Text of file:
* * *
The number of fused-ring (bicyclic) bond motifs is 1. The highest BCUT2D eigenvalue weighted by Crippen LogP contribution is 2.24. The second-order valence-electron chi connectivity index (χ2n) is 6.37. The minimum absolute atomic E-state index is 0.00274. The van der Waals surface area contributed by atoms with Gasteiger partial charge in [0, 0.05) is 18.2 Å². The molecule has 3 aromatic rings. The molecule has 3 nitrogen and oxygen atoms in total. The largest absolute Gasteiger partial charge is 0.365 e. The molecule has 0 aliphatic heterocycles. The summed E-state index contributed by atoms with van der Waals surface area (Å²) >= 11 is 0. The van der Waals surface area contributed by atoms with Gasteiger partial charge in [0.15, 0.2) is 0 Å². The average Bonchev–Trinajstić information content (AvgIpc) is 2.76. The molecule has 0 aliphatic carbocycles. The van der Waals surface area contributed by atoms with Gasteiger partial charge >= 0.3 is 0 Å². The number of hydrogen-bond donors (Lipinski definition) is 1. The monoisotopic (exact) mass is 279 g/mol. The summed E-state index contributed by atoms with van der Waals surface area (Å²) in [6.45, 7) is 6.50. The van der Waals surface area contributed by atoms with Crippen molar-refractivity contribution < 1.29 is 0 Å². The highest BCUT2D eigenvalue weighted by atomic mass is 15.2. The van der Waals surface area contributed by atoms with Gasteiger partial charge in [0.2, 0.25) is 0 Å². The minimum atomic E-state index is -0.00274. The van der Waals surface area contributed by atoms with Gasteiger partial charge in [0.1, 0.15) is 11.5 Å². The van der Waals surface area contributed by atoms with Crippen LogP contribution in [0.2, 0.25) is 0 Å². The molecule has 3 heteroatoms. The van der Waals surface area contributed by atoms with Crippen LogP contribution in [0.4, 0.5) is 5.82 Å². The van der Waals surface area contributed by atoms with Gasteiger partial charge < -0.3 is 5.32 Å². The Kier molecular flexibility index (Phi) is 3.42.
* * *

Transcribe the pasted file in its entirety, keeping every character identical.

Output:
The number of fused-ring (bicyclic) bond motifs is 1. The highest BCUT2D eigenvalue weighted by Crippen LogP contribution is 2.24. The second-order valence-electron chi connectivity index (χ2n) is 6.37. The minimum absolute atomic E-state index is 0.00274. The van der Waals surface area contributed by atoms with Gasteiger partial charge in [0, 0.05) is 18.2 Å². The molecule has 3 aromatic rings. The molecule has 3 nitrogen and oxygen atoms in total. The largest absolute Gasteiger partial charge is 0.365 e. The molecule has 0 aliphatic heterocycles. The summed E-state index contributed by atoms with van der Waals surface area (Å²) >= 11 is 0. The van der Waals surface area contributed by atoms with Gasteiger partial charge in [0.15, 0.2) is 0 Å². The average Bonchev–Trinajstić information content (AvgIpc) is 2.76. The molecule has 0 aliphatic carbocycles. The van der Waals surface area contributed by atoms with Gasteiger partial charge >= 0.3 is 0 Å². The number of hydrogen-bond donors (Lipinski definition) is 1. The monoisotopic (exact) mass is 279 g/mol. The summed E-state index contributed by atoms with van der Waals surface area (Å²) in [6.45, 7) is 6.50. The van der Waals surface area contributed by atoms with Crippen molar-refractivity contribution < 1.29 is 0 Å². The highest BCUT2D eigenvalue weighted by atomic mass is 15.2. The van der Waals surface area contributed by atoms with Gasteiger partial charge in [0.2, 0.25) is 0 Å². The minimum atomic E-state index is -0.00274. The van der Waals surface area contributed by atoms with Gasteiger partial charge in [0.1, 0.15) is 11.5 Å². The van der Waals surface area contributed by atoms with Crippen LogP contribution in [0.2, 0.25) is 0 Å². The molecule has 3 heteroatoms. The van der Waals surface area contributed by atoms with Crippen LogP contribution in [0.4, 0.5) is 5.82 Å². The van der Waals surface area contributed by atoms with Gasteiger partial charge < -0.3 is 5.32 Å². The Kier molecular flexibility index (Phi) is 3.42.